Trustees briefed on money purchase dilemma
As legal wrangling over the pension overhaul continues, University of Illinois officials briefed trustees Monday on the impact of the change to the so-called "money purchase" retirement formula.
Members of the State Universities Annuitants' Association last week asked a Sangamon County judge to prevent the law from taking effect until courts decide on its constitutionality. Several lawsuits have been filed challenging the law, which is set to take effect this summer.
The motion argues that allowing the law would force 17,000 members to retire to avoid financial losses under the changes, and if the law is later found to be unconstitutional they can't return to work.
The bill included a provision that changed the interest rate calculation for higher education employees who use the so-called "money purchase" annuity option when they retire.
To prevent a rush of retirements this spring, legislators added language to provide a "floor" so benefits would not be cut below what an employee would have earned as of June 30 of this year. The problem is, the way the language was written in effect pushed that date back to June 30, 2013. For some employees, losing that year of earnings will cost thousands of dollars each year in retirement.
Together, the changes could reduce an employee's annuity check by 20 to 30 percent, according to the State Universities Retirement System.
The money-purchase option offered through SURS affects only university employees, not members of the other four retirement systems included in the pension overhaul.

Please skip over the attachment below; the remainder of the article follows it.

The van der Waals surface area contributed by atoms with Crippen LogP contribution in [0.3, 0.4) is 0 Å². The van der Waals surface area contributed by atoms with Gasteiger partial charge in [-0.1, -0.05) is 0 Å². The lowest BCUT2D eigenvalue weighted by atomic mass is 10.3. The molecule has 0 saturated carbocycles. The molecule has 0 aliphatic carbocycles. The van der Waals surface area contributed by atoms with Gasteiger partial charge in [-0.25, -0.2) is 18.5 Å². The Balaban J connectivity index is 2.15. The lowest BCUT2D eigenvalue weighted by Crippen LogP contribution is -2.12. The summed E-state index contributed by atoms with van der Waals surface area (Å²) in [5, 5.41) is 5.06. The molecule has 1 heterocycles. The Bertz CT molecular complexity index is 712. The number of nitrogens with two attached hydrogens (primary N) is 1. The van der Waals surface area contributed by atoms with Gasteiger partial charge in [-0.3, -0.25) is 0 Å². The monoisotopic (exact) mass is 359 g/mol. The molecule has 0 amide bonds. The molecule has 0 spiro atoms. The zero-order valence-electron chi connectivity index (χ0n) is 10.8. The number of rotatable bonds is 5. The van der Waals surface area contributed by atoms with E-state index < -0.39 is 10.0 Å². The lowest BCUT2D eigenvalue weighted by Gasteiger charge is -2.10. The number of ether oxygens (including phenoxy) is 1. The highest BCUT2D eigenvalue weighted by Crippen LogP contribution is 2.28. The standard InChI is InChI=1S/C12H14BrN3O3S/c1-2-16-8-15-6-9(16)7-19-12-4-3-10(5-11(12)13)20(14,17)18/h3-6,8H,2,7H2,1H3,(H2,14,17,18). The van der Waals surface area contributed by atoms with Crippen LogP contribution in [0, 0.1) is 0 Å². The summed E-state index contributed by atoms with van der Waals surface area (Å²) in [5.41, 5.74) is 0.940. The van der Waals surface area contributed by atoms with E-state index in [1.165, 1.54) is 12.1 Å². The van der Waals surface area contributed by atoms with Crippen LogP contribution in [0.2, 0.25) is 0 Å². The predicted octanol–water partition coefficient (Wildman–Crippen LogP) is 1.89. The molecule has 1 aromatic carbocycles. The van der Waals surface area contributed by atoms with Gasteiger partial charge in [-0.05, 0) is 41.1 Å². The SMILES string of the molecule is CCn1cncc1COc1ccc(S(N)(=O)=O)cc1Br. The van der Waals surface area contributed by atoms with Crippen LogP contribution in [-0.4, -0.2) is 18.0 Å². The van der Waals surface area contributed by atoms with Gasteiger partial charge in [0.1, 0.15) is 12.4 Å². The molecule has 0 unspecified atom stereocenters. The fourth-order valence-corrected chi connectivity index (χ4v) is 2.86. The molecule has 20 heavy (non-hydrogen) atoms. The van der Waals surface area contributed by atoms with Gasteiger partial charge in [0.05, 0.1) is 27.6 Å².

A bill to change the date was introduced last week by Republican Rep. Chad Hays of Catlin, and state Sen. Chapin Rose, R-Mahomet, introduced a similar amendment to an existing bill.
UI President Bob Easter said he met recently with state Senate President John Cullerton, D-Chicago, and "my sense is there's a clear understanding of the need to address this. The question is how soon can that be done."
Employees can get back to higher annuity levels by working a few more years, but some employees who were close to retirement are choosing to leave now, Easter said.
Here's a breakdown of the money purchase dilemma, from the UI:
University employees hired before July 1, 2005 have two options to calculate their retirement annuity:
— The "general formula" based on their age, years of service and average earnings.
— The "money purchase formula," based on age, total retirement contributions and effective rate of interest at retirement. Many employees use this formula because it tends to provide a higher monthly annuity payment.
— Under current law, the interest rate is set by the state comptroller and has ranged from roughly 7 to 8 percent.
— Under the new law (and for those who retire after June 30), the formula will be based on the 30-year U.S. Treasury bond rate on July 1, 2014, plus 0.75 percent. Currently, that is approximately 4.27 percent.
(An actuarial factor is applied, based on age, gender, and the interest rate multiplied by your life expectancy.)
A 60-year-old employee with $153,950 in retirement contributions and $215,531 in an employer match, or a total of $369,481 in contributions, would receive an annuity of:
— $2,843 a month under the current formula
— $2,126 a month under the new formula, a loss of $717 a month or $8,604 a year.
Because of the apparently inadvertent mistake:
— Retirement contributions made during fiscal 2014 would not be counted for those who retire after June 30.
— About 5,700 UI employees will be eligible for retirement by Aug. 31, and historically 60 to 70 percent of those retiring use the money purchase formula, meaning 3,420 to 3,990 employees could be affected.
Source: University of Illinois
(Note: This story was updated to correct information about the sponsors of the pension bills.)